What Is Vitamin D?
Commonly called “The Sunshine Vitamin”, Vitamin D is something your body can produce from exposure to sunlight.
It helps your body to use calcium in order to build strong bones. Vitamin D is also responsible for supporting your immune system.
It’s estimated that 1 in 33 cases of the common cold would be prevented in the UK if everyone supplemented with Vitamin D.
Vitamin D has also been shown to improve mood, reduce the risk of heart disease and help with certain cancers.
What Foods Contain Vitamin D?
You need 10 minutes of sun exposure a day to get adequate levels of Vitamin D, but for those staying indoors it can also be obtained from food.
Foods high in Vitamin D include:
- Egg yolks
- Foods “Fortified” with Vitamin D – commonly breakfast cereals and milk
- Fatty Fish – Salmon and Mackerel
- Mushrooms (due to sun exposure during growth)
What Are The Signs Of Vitamin D Deficiency?
It’s important to evaluate how likely it is that you are deficient. If you spend all your time indoors, or your climate doesn’t offer much sunshine in the winter months, then you are probably not getting the sun exposure you need.
If you aren’t eating many of the foods above, that increases your likelihood of a deficiency.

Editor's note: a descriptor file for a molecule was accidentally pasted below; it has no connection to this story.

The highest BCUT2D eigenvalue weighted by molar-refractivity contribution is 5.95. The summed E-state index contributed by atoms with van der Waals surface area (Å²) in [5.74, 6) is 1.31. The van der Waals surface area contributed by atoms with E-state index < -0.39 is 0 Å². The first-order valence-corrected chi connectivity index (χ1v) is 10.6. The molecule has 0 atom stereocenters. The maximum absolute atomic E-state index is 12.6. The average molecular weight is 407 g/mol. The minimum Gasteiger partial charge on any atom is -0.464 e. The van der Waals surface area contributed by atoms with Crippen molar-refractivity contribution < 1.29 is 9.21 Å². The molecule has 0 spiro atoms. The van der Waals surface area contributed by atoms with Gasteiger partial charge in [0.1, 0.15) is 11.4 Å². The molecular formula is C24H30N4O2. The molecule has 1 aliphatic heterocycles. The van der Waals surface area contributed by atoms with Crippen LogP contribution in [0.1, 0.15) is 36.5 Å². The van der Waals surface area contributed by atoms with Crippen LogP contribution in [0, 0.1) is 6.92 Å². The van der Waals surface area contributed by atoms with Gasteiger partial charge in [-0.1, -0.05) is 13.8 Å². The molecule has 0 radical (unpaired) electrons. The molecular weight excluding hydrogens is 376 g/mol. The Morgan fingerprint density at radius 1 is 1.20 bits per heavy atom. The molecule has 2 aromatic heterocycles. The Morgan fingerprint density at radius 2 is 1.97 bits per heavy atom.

Signs that could indicate Low Vitamin D:
- Bone or muscle weakness
- Regular stress fractures
- Constant tiredness
- Bodily aches and pains
- A persistent low mood
- Lack of energy
Remember that these signs are no guarantee of low Vitamin D, and it would need to be confirmed by blood tests.
Treatment For Vitamin D Deficiency
Beyond ensuring you increase your sun exposure, and eating more foods that are rich in Vitamin D, there is the option of supplementation.
Initial estimates of Vitamin D IU (units) per day have been revised, and around 2000IU a day is now recommended by some medical professionals.
If you are going the natural route and want to increase your sun exposure, remember that how much you absorb depends on several factors:
- Sun cream – While good for blocking harmful UVA and UVB rays, a high factor sun cream will reduce the absorption of Vitamin D
- Pollution – Living in a city with high pollution means the particles in the air will block some of the sun’s natural rays
- Shade – Another problem with built up areas is that the buildings will block the sunlight, so while you might be outdoors you will need direct sunlight
- Darker Skin – If you have darker skin, you are at a greater risk of Vitamin D deficiency
If you plan on taking Vitamin D pills, try to opt for Vitamin D3 (cholecalciferol). It’s proven to be far more effective than counterparts like Vitamin D2.
Personally I supplement with 2000IU around the winter months in the UK (September-March), as cloud cover limits the opportunity for sun exposure.
If you have a smaller frame, taking a 1000IU or 500IU tablet could be a starting point.
Vitamin D Side Effects
It’s important to consult your GP before taking Vitamin D supplements, as it can interact with some commonly prescribed medications.
Those who take a higher dose have reported stomach problems including diarrhoea and vomiting, muscle weakness, confusion and a lack of appetite.
While many supplements have side effects if taken in too high a dose, it’s important to speak to your doctor if you experience any negative effects from taking Vitamin D.